Australia: The Land Where Time Began

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Palaeozoic Stromatoporoids - Their Taxonomy, Mineralogy and Applications in Palaeoecology and Palaeoenvironmental Analysis

Stromatoporoids are calcified sponges that were common from the Middle Ordovician to the Late Devonian in reefs and related facies. As a result of conflict between schemes of classification that are based on the skeleton verses the spicules, the spicules being almost completely lacking on the stromatoporoids from the Palaeozoic, the taxonomic work is well known, though it is controversial. At the genus level, a lower level taxonomy, it is considered to be reliable enough to be applied to stromatoporoids in palaeobiological work. Comprehensive information is available on the ecology of stromatoporoids from only a few case studies of some examples from the Silurian and Devonian. Therefore an understanding of the response of stromatoporoids to environmental conditions is yet to be achieved, though the author1 suggests stromatoporoids were likely to be capable of dealing with the fine-grained sediments found in the situation where they mostly lived. The use of low-level taxonomy in future ecological studies in high resolution studies involving comprehensive sampling, may, according to the author1, establish the relationships between stromatoporoids and the environment, as many genera of stromatoporoids have only certain growth forms. The author1 suggests aspects of stromatoporoids that have great potential for such work are the intergrowth of these organisms and growth banding. All stromatoporoids are substantially recrystallised, whatever their apparent preservation state, that ranges from apparently well-preserved to a complete loss of calcareous skeletal features. The stromatoporoids underwent a peculiar diagenesis in which calcareous skeleton and gallery cements of all stromatoporoids are overprinted by calcite crystals, that are elongated and irregular, arranged normal to the growth laminations, that are seen most clearly in cross-polarised light. Stromatoporoids co-occur with mollusc shells that are invariably fully recrystallised or dissolved, in which case they are preserved as external and internal moulds. As a result of this difference molluscs are likely to be underrepresented in the fossil record, but stromatoporoids are not, which provides confidence for palaeoecological work on their assemblages. Stromatoporoids may have been high-magnesium calcite, though the evidence for this is circumstantial, and they lack characteristics that would allow them to be readily classified as being originally aragonite or low-magnesium calcite. The peculiar diagenetic fabric of stromatoporoids also has implications for the debate about the relationship between stromatoporoids and the concept of aragonite/calcite seas which the author1 suggests needs more work.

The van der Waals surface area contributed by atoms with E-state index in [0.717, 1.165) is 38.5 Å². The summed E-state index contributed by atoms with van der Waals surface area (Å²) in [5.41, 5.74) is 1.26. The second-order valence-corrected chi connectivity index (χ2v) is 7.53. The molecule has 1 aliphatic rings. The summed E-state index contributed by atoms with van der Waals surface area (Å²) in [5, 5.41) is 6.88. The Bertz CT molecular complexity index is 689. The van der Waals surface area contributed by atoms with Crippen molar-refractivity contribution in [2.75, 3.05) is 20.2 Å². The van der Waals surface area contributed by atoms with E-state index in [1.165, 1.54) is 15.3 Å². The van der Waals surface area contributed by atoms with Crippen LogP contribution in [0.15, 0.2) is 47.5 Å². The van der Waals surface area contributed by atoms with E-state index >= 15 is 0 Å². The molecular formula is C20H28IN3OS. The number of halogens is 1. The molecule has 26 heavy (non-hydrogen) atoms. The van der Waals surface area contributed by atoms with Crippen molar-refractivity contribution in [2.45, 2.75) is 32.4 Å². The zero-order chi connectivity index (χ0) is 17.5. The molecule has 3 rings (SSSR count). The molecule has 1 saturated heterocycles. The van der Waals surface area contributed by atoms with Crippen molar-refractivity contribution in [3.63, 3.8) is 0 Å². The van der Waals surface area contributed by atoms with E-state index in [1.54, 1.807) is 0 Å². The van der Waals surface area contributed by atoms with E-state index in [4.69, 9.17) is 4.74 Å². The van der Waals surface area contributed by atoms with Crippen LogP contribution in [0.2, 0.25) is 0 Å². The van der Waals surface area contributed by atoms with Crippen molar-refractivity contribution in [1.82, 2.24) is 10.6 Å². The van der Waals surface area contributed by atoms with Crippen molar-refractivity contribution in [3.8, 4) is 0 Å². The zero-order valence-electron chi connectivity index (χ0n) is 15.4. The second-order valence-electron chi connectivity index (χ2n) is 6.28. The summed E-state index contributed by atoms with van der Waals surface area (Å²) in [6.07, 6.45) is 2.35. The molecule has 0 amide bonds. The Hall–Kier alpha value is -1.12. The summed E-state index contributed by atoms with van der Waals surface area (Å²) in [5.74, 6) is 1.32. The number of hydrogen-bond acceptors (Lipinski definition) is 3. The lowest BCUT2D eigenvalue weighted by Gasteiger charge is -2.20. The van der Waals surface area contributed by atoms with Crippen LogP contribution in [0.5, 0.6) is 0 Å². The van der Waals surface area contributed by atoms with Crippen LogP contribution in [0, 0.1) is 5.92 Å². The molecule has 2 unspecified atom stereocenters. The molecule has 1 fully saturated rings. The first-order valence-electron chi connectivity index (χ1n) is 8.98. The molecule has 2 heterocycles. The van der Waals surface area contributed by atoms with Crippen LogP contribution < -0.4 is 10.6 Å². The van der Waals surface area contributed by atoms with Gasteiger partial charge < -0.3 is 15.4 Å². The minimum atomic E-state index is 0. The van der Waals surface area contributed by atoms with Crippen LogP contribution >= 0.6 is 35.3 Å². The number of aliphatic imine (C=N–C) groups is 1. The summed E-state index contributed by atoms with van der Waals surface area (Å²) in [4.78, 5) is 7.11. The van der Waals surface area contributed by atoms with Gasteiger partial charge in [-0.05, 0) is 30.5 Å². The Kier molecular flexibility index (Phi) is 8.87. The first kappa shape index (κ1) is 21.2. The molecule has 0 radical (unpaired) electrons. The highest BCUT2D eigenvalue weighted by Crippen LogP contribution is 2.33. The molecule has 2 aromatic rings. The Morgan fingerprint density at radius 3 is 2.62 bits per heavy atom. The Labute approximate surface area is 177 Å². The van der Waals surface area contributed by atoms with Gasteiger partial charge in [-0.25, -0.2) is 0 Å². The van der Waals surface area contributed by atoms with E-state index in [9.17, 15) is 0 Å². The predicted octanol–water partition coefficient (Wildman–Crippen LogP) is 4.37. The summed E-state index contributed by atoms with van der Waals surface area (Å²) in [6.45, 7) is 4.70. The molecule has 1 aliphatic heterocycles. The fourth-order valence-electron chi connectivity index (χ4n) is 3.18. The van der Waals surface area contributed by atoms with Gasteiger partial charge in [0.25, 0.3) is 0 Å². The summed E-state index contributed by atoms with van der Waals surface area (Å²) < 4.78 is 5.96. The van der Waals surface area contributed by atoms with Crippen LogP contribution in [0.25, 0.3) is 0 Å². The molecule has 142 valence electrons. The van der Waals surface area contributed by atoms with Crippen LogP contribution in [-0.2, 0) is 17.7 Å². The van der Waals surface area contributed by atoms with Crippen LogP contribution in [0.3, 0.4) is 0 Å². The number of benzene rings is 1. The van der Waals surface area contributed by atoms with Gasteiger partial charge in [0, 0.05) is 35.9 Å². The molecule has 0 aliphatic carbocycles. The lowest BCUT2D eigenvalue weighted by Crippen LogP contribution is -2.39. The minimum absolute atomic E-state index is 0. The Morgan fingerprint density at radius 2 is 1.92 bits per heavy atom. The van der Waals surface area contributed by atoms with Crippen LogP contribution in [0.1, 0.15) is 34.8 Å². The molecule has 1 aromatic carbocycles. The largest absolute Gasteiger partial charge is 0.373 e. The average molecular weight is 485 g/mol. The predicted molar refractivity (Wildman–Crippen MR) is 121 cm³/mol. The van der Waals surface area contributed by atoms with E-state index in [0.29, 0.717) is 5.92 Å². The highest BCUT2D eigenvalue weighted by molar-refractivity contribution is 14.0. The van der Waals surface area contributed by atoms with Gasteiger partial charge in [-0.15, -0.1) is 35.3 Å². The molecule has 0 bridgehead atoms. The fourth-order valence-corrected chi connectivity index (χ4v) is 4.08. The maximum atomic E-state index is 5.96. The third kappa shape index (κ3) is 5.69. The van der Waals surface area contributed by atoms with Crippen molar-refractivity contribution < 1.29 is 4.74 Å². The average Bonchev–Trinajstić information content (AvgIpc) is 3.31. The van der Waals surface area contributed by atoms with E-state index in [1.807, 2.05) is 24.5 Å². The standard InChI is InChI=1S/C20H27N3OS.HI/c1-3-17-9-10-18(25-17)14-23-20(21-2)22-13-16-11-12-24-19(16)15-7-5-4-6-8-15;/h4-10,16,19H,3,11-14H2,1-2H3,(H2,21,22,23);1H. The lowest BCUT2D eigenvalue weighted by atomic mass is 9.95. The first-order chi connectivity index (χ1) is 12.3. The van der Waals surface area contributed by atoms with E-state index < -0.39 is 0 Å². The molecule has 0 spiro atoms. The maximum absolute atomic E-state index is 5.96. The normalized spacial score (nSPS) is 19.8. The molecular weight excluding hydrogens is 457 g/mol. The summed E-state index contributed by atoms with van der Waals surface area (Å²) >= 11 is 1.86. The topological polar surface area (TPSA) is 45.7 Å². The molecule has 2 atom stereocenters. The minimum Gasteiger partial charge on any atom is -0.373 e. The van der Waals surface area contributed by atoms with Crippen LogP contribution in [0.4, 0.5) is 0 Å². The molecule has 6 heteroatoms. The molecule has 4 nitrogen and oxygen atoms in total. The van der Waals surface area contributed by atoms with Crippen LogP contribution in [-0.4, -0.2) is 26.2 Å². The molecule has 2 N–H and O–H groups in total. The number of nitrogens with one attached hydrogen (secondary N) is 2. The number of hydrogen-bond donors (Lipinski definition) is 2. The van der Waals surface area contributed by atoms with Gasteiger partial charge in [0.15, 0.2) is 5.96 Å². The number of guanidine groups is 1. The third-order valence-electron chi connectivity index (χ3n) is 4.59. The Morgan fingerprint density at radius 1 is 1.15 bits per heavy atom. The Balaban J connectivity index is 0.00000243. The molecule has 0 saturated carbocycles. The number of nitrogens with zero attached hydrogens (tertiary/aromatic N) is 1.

Sources & Further reading

  1. Kershaw, Steve. "Palaeozoic Stromatoporoid Futures: A Discussion of Their Taxonomy, Mineralogy and Applications in Palaeoecology and Palaeoenvironmental Analysis." Journal of Palaeogeography 2, no. 2 (2013): 163-82.


Author: M. H. Monroe
Last updated 31/05/2013

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